I could tell he really liked it and he even ditched the hotel comforter to cuddle up underneath his new quilt instead!  I can’t wait for him to send me pictures of the quilt on his full-sized bed out in Utah!

Cross / Plus Quilt, red, white, and blue

Looks like a happy little brother to me!  (And a proud big sister behind the camera!)

Finished Quilt – Boy Crazy

I hope everyone had a wonderful Memorial Day weekend!  I hope you guys were able to spend some quality time with family and friends (we had a big party at our swim and tennis club) while still remembering the reason we are able to enjoy this extra day off work.  Thank you and god bless to those who made the ultimate sacrifice for our country!

Earlier this weekend, I finished quilting and binding my Jelly Roll Jam baby quilt.  And it is a good thing too because the little guy I was making it for made his appearance earlier today!

Boy Crazy, Jelly Roll Jam Quilt, Spiral Quilting

“Boy Crazy”
Quilt Stats:
Size: 40″ x 40″
Pattern: Jelly Roll Jam by Fat Quarter Shop
Type of Quilting: Spiral on my home machine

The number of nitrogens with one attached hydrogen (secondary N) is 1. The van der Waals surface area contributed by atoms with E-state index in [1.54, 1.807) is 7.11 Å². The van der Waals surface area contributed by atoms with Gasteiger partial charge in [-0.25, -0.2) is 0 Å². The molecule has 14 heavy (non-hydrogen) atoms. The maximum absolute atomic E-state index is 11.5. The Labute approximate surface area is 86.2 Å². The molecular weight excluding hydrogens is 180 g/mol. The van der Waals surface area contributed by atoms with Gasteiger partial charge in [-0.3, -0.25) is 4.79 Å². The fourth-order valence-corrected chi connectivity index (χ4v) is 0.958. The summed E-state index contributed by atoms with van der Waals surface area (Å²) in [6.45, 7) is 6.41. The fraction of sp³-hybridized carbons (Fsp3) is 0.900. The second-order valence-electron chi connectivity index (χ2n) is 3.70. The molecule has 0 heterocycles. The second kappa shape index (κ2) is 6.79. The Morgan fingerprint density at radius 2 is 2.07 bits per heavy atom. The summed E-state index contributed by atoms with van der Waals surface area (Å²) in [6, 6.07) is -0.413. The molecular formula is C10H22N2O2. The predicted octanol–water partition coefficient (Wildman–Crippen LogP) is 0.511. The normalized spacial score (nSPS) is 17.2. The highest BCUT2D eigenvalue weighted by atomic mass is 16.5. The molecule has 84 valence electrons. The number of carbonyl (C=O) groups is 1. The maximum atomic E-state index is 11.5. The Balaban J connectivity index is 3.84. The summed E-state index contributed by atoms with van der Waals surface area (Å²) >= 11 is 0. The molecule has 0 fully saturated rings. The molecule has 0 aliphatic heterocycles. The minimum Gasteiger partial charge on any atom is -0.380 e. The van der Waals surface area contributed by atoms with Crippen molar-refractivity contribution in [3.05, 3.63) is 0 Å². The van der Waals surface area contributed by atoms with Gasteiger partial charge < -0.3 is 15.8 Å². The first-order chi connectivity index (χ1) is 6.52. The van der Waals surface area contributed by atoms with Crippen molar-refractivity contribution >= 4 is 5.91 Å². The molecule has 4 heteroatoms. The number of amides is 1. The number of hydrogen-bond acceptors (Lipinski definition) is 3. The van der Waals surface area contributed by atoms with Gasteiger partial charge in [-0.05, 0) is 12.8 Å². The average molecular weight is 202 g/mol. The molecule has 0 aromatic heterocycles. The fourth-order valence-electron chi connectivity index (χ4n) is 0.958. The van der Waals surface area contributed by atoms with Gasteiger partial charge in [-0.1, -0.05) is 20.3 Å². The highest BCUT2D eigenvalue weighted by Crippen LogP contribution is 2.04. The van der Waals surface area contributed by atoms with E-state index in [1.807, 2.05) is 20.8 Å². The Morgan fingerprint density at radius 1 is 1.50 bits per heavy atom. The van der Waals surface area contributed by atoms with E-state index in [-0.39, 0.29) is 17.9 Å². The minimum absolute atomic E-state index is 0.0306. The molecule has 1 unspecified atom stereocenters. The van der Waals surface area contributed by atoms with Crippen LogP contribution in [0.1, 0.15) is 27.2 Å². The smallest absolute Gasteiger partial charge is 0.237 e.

Fabric Line(s) Used: Boy Crazy by Riley Blake
Date Finished: May 2014

This was my first time attempting to do spiral quilting.  I did everything on my home machine and was pleasantly surprised with how well it went!  And I LOVE the effect this quilting leaves!  So don’t be intimidated by the spiral – they are definitely worth the effort and aren’t nearly as complicated as I anticipated!

Boy Crazy, Jelly Roll Jam Quilt, Spiral Quilting

A big thank you to those of you who weighed in on the border/no border debate.  As you can see, I decided to go with a border but I did stray from the gray/white I was thinking and went with Kona Khaki!  The warmer tones in the khaki looked so much better alongside the quilt top compared to the cooler grays and whites.

Boy Crazy, Jelly Roll Jam Quilt, Spiral Quilting

I tried something new with this quilt that I always hear mixed reviews about in the quilting world.  When I was sewing down my binding (I finished it by machine), I used a different color thread in my bobbin than on my spool!

I knew I wanted to use the same teal thread from my quilting on my spool so that it would blend into the binding fabric, but the bobbin thread was going to be making a straight line down the edge of my khaki border and I felt the teal would stand out too much (especially with the spiral quilting).  So I used a tan thread in my bobbin to blend with the Kona khaki and I’m happy to report that I didn’t have any issues with the different colors poking through onto the opposite side.  I guess I must have my tension set really well!

Different Thread on Bobbin vs Spool